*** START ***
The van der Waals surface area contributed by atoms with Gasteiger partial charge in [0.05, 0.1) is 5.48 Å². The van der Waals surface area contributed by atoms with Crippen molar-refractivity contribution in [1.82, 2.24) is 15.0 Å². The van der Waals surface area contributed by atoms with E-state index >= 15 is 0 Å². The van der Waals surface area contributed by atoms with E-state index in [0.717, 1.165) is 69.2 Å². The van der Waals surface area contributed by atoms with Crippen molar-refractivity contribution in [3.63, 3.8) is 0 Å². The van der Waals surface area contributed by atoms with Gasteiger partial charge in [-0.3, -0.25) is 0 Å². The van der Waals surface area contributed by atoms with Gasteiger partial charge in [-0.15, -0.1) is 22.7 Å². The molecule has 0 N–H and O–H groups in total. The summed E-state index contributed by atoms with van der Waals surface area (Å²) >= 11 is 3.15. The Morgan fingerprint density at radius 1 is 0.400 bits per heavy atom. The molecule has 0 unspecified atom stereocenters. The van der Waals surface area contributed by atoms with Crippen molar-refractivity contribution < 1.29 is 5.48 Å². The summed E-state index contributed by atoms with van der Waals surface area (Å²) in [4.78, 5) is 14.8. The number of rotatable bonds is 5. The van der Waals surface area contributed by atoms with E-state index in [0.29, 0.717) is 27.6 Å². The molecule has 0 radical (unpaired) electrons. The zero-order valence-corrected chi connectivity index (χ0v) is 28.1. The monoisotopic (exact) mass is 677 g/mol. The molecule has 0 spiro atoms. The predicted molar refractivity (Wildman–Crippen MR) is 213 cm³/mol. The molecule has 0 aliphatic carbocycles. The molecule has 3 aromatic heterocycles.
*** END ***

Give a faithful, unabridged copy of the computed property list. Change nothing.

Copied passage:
The van der Waals surface area contributed by atoms with Gasteiger partial charge in [0.05, 0.1) is 5.48 Å². The van der Waals surface area contributed by atoms with Crippen molar-refractivity contribution in [1.82, 2.24) is 15.0 Å². The van der Waals surface area contributed by atoms with E-state index >= 15 is 0 Å². The van der Waals surface area contributed by atoms with E-state index in [0.717, 1.165) is 69.2 Å². The van der Waals surface area contributed by atoms with Crippen molar-refractivity contribution in [3.63, 3.8) is 0 Å². The van der Waals surface area contributed by atoms with Gasteiger partial charge in [-0.3, -0.25) is 0 Å². The van der Waals surface area contributed by atoms with Gasteiger partial charge in [-0.15, -0.1) is 22.7 Å². The molecule has 0 N–H and O–H groups in total. The summed E-state index contributed by atoms with van der Waals surface area (Å²) >= 11 is 3.15. The Morgan fingerprint density at radius 1 is 0.400 bits per heavy atom. The molecule has 0 unspecified atom stereocenters. The van der Waals surface area contributed by atoms with Crippen molar-refractivity contribution < 1.29 is 5.48 Å². The summed E-state index contributed by atoms with van der Waals surface area (Å²) in [4.78, 5) is 14.8. The number of rotatable bonds is 5. The van der Waals surface area contributed by atoms with E-state index in [0.29, 0.717) is 27.6 Å². The molecule has 0 radical (unpaired) electrons. The zero-order valence-corrected chi connectivity index (χ0v) is 28.1. The monoisotopic (exact) mass is 677 g/mol. The molecule has 0 spiro atoms. The predicted molar refractivity (Wildman–Crippen MR) is 213 cm³/mol. The molecule has 0 aliphatic carbocycles. The molecule has 3 aromatic heterocycles.